What do you consider as peak achievement, a moment of zen? I’ve had many in my career as an SLP, many in my careers as loving wife, daughter, and friend. You’ve read some of them here. My life as a Miracle.
Now I’ll share a moment of writer zen, my nirvana peak of achievement. It’s all good.
Five years ago, I began attending a free writing class, convened at the Irvine Senior Center. This Baby Boomer was considering retirement and wanted to follow a muse not yet honed. As you know, I refuse to call desires ‘a bucket list’, so I won’t, but you get the idea. I didn’t want to be one of those has-beens who gripe constantly about how much better yester year was. I didn’t want to be bewildered by the freedom and free time of retirement, ever a person of purpose, on purpose. I wanted to serve my own best self, to self-actualize, if you will.
Btw – my husband is happy that I chose not to pursue French Horn lessons, the brass instrument I wished to have played, settling for cornet in my tiny town’s high school music program…my writing hobby contains me quietly while he watches TV sports. As I stated, it’s all good.
But I digress.
The leader of the group was an amiable, former engineer who was eager to shape a well-written memoir for his family. When his predecessor, a local writer of some repute, dropped leadership of the group, he picked it up. I called him Teacher Tom.
Our small band of writers wrote flash fiction pieces from prompts, listened to each other’s work, and offered acknowledgements only. This was a nice write place, folding chairs around casual tables, soft drinks machine down the hall.
Within weeks, a writing contest was announced – and I won.
The prize was to become part of a novel writing group in the neighborhood. Its leader had been the judge.
Holy crap, I was a novice without aspiration, whose writing pump was priming, feeling fortunate to fill one page. These six multiply-published people were pumping out 20 pages/week for each group member to read – and critique. Talk about over one’s head! I still worked 40 hours/week.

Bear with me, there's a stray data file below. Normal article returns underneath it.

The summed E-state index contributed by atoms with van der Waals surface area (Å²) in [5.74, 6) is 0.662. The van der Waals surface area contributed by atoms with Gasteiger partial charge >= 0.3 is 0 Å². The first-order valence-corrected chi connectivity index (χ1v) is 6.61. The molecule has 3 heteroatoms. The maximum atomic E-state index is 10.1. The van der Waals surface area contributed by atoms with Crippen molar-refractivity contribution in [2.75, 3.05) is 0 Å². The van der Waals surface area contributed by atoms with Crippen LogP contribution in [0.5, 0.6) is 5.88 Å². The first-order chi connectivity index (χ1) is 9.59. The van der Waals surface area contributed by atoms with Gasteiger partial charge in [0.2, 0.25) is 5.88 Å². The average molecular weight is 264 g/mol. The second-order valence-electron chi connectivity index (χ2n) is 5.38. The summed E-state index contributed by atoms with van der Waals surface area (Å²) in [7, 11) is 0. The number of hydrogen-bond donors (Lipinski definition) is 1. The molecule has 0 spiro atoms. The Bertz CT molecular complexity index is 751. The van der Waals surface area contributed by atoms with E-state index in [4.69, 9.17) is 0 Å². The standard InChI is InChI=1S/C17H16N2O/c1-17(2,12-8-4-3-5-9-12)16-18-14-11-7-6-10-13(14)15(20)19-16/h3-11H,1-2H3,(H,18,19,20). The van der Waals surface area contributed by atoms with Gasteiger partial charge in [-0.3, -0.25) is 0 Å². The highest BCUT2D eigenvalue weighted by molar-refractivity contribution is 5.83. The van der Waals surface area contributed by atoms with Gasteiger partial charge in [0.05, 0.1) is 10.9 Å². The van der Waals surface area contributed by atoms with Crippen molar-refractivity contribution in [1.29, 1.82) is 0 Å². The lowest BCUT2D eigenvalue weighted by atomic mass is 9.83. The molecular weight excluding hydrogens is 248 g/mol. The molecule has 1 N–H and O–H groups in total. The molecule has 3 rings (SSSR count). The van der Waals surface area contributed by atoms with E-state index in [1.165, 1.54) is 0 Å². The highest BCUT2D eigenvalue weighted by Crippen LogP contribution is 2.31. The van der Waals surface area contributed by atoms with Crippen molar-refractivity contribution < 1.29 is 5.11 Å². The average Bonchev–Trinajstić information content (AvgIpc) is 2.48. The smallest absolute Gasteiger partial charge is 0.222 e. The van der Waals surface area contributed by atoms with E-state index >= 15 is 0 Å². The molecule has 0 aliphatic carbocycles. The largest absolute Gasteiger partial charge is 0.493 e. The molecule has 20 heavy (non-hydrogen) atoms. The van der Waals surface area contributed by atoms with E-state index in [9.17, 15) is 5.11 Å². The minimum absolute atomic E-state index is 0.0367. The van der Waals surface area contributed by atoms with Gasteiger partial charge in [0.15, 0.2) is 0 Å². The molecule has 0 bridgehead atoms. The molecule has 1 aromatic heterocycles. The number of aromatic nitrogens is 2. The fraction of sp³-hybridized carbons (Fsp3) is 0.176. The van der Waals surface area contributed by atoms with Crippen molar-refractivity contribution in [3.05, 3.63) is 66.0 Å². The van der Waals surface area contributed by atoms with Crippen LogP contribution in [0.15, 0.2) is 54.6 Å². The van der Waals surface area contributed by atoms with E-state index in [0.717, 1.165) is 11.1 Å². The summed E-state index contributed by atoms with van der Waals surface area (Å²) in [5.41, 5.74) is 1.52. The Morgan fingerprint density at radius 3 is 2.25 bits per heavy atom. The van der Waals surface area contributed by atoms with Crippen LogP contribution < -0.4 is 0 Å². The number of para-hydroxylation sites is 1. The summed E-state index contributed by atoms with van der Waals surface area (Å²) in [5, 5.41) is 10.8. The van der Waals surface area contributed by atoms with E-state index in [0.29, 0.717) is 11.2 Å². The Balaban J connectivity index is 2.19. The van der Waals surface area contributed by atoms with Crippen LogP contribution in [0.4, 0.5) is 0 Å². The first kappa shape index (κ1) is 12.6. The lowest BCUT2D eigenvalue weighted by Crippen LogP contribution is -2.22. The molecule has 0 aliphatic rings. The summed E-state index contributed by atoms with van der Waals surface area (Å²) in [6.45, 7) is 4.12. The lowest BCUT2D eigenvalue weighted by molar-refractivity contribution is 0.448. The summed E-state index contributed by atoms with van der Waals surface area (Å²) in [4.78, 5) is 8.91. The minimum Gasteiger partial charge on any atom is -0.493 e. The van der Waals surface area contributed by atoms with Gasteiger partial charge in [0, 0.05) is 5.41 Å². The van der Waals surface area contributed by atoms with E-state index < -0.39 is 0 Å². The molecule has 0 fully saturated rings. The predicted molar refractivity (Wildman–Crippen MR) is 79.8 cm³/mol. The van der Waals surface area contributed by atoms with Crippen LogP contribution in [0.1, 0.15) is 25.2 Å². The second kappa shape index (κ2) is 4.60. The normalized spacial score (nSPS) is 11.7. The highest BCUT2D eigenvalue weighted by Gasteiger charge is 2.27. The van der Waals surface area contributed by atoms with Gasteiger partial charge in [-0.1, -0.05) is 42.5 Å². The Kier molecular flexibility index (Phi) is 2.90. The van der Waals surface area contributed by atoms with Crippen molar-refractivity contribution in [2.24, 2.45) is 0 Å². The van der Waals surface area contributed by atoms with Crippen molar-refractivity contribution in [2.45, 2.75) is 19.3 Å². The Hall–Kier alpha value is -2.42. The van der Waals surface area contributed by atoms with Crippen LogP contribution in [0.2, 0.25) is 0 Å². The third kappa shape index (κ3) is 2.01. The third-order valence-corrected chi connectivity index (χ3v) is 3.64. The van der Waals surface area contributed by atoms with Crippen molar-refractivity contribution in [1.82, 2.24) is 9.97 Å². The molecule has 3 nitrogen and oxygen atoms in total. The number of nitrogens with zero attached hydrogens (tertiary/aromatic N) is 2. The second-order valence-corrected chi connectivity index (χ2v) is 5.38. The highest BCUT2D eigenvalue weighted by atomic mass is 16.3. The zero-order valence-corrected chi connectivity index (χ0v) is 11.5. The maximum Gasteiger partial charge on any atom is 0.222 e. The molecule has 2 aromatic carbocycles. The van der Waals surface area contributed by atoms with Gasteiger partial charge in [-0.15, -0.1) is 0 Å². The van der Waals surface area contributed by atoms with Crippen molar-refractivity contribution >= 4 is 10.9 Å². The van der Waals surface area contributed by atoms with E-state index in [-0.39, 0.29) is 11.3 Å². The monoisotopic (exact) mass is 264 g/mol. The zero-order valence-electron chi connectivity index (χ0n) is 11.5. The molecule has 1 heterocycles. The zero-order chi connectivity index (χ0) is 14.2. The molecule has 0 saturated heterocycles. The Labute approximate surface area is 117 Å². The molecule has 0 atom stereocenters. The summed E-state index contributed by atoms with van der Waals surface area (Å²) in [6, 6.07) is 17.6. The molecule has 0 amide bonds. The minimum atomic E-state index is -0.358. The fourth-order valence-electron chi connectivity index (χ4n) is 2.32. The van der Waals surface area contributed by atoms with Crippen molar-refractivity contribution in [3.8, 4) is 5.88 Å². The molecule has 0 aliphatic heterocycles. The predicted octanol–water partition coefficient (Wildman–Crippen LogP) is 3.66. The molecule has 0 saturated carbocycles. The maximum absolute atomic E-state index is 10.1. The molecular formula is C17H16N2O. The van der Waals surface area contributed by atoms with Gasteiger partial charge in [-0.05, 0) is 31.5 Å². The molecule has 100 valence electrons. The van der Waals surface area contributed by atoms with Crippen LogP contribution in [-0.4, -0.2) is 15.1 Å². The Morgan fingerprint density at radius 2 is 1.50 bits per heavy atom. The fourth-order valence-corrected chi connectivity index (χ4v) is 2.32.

I was earnest, but I didn’t last long. I petitioned to be in another writing group and was admitted. There was a fee for this group, but I was eager to pay. My own MFA.
Holy crap again! This group greeted my first short story submission with a ‘huzzah’ – it should be a book!
The earnest study of writing and re-writing began. I closed my SLP office, winding down a beloved career without whimper or look back. I was looking forward to writing characters I could commandeer.
Three years later that book, STASHES, was published. I proudly delivered a personally signed copy to Teacher Tom’s house.
He called me to his home several months later, where he was caring for his wife who suffered a stroke. There was no more progress to be made so she’d been released from treatment programs, and he was caring for her at home.
While her skills were limited – and his grief was great – he related with a twinkle in his eye that she’d laughed aloud, often and well as he read my book to her. She understood and loved the pot plot!
The joy that Teacher Tom had prompted within me had rebounded to fill his home with laughter unheard in weeks. My debt and purpose paid back in the very best way.